Let’s say the most important thing first: Hamburg was not only under a state of emergency enforced by the police for one week, which should be a warning for us. No, it was as important that tens of thousands defied it. Tens of thousands were not scared or took to the streets despite their fear. Every demonstration, every “cornering” and every tent that was put up was under the permanent and omnipresent threat of police force. Nobody was safe from it. That is the frame in which every single action and each number of participants have to be seen. This courage and this disobedience – from young to old, from peaceful to militant, from political to cultural – remains. This sign will also be understood by our friends in Brazil, Greece or South Africa. No matter what the press says, no matter what the polls say. The political calculation, to isolate the left through repression and defamation, has proven a devastating failure on the streets and has been turned on its head. Maybe Olaf Scholz and his units would have been able to deal with a few leftists – but they were not able to manage that great parts of the population showed their solidarity. Through their own bodies. On the streets. In masses and disobediently, in every form and color.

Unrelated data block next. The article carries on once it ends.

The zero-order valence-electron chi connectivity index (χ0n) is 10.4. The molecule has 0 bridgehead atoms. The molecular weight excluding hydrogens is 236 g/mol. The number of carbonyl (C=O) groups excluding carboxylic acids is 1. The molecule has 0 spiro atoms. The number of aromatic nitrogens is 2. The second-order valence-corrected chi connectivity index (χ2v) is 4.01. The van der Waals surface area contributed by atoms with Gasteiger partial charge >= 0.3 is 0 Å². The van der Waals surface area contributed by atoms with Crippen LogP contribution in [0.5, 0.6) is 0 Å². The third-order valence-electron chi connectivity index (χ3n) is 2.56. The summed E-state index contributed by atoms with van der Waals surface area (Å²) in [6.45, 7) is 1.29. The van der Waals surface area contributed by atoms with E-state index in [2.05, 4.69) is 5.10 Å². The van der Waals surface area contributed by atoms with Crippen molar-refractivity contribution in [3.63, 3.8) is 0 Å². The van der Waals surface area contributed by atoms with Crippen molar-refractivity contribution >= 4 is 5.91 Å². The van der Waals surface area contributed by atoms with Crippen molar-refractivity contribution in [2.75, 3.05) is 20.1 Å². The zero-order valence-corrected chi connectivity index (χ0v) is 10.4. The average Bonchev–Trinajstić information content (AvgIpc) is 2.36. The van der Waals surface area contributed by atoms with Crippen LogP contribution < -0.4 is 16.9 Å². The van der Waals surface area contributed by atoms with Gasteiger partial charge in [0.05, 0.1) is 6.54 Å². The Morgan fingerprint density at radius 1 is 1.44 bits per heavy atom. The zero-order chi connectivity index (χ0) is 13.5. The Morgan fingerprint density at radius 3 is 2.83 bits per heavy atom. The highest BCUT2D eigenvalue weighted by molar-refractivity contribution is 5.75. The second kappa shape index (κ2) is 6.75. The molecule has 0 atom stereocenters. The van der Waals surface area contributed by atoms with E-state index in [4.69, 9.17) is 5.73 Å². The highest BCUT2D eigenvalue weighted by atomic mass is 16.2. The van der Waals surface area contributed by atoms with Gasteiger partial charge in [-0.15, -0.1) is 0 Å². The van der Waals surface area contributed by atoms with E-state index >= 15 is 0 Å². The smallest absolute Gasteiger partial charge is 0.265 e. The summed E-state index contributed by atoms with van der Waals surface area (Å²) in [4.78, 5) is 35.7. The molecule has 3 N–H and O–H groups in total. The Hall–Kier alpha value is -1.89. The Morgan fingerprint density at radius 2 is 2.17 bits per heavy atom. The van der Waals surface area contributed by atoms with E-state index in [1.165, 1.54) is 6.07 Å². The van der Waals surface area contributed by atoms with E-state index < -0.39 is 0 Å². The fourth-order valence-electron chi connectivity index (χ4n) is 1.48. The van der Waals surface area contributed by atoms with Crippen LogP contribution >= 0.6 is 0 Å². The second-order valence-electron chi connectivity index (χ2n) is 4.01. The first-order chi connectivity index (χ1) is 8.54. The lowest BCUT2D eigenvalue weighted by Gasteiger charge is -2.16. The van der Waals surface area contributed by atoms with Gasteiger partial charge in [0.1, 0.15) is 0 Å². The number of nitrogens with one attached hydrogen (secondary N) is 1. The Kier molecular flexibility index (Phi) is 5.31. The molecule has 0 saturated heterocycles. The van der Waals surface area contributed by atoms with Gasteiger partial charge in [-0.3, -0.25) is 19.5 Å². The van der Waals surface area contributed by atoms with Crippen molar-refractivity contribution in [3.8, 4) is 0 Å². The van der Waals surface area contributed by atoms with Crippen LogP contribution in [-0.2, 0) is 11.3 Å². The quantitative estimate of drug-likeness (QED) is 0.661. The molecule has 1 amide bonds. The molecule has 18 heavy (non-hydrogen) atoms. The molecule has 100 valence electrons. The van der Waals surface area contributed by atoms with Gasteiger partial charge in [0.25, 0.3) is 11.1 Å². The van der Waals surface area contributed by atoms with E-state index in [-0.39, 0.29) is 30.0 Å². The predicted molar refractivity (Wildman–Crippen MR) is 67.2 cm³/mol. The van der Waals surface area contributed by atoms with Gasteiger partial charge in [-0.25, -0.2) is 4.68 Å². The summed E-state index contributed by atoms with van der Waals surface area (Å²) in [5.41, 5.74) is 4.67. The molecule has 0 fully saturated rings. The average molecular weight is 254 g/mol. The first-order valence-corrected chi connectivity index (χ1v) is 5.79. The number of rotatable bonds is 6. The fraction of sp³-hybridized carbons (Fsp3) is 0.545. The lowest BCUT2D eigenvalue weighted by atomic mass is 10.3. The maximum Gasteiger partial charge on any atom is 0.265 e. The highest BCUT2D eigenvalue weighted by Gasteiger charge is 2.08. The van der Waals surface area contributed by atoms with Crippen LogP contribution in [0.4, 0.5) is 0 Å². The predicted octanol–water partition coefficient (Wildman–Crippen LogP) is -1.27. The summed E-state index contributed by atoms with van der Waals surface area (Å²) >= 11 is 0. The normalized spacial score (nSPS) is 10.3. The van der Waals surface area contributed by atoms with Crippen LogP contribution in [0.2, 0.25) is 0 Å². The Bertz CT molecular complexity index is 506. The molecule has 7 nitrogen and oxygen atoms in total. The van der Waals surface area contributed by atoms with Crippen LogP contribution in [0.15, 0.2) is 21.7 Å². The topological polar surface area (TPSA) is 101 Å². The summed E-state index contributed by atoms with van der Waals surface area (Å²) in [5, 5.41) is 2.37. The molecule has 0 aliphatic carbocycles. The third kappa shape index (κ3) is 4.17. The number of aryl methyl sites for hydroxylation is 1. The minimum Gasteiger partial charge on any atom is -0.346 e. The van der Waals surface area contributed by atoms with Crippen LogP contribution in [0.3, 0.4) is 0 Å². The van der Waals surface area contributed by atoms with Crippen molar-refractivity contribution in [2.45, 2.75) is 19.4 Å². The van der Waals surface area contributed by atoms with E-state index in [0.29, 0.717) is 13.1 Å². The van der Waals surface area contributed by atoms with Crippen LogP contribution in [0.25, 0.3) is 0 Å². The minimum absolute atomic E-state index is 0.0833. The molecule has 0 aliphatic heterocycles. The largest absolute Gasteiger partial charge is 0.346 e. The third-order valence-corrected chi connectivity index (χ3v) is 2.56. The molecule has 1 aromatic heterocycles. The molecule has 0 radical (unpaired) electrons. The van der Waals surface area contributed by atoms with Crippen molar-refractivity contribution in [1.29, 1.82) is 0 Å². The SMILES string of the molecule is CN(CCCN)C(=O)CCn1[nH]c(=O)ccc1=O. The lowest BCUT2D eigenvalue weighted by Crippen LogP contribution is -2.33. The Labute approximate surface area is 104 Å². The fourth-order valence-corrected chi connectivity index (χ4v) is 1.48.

Summit of 20, Summit of Many